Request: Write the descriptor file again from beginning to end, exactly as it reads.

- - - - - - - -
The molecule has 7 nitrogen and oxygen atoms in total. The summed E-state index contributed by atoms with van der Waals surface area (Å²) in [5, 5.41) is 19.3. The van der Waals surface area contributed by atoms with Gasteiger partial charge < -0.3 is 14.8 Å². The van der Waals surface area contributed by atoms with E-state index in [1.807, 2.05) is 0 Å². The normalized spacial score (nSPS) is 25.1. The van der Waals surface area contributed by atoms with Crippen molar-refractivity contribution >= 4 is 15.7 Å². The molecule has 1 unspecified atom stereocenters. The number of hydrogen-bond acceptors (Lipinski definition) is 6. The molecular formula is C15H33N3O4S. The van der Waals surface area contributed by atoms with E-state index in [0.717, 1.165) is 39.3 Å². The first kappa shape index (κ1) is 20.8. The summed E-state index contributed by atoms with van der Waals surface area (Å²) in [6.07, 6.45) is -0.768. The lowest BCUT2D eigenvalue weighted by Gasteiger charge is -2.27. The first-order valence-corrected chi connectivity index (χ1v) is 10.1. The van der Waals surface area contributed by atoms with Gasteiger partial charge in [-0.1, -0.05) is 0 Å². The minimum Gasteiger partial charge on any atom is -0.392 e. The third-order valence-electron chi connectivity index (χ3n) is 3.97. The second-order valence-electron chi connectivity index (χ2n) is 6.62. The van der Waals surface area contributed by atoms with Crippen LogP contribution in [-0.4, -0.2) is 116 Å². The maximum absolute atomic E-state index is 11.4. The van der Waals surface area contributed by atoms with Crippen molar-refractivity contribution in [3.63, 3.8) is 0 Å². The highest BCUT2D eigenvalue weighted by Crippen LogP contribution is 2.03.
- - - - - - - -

The molecule has 7 nitrogen and oxygen atoms in total. The summed E-state index contributed by atoms with van der Waals surface area (Å²) in [5, 5.41) is 19.3. The van der Waals surface area contributed by atoms with Gasteiger partial charge < -0.3 is 14.8 Å². The van der Waals surface area contributed by atoms with E-state index in [1.807, 2.05) is 0 Å². The normalized spacial score (nSPS) is 25.1. The van der Waals surface area contributed by atoms with Crippen molar-refractivity contribution >= 4 is 15.7 Å². The molecule has 1 unspecified atom stereocenters. The number of hydrogen-bond acceptors (Lipinski definition) is 6. The molecular formula is C15H33N3O4S. The van der Waals surface area contributed by atoms with E-state index in [0.717, 1.165) is 39.3 Å². The first kappa shape index (κ1) is 20.8. The summed E-state index contributed by atoms with van der Waals surface area (Å²) in [6.07, 6.45) is -0.768. The lowest BCUT2D eigenvalue weighted by Gasteiger charge is -2.27. The first-order valence-corrected chi connectivity index (χ1v) is 10.1. The van der Waals surface area contributed by atoms with Gasteiger partial charge in [-0.1, -0.05) is 0 Å². The minimum Gasteiger partial charge on any atom is -0.392 e. The third-order valence-electron chi connectivity index (χ3n) is 3.97. The second-order valence-electron chi connectivity index (χ2n) is 6.62. The van der Waals surface area contributed by atoms with Crippen LogP contribution in [-0.4, -0.2) is 116 Å². The maximum absolute atomic E-state index is 11.4. The van der Waals surface area contributed by atoms with Crippen molar-refractivity contribution in [3.63, 3.8) is 0 Å². The highest BCUT2D eigenvalue weighted by Crippen LogP contribution is 2.03.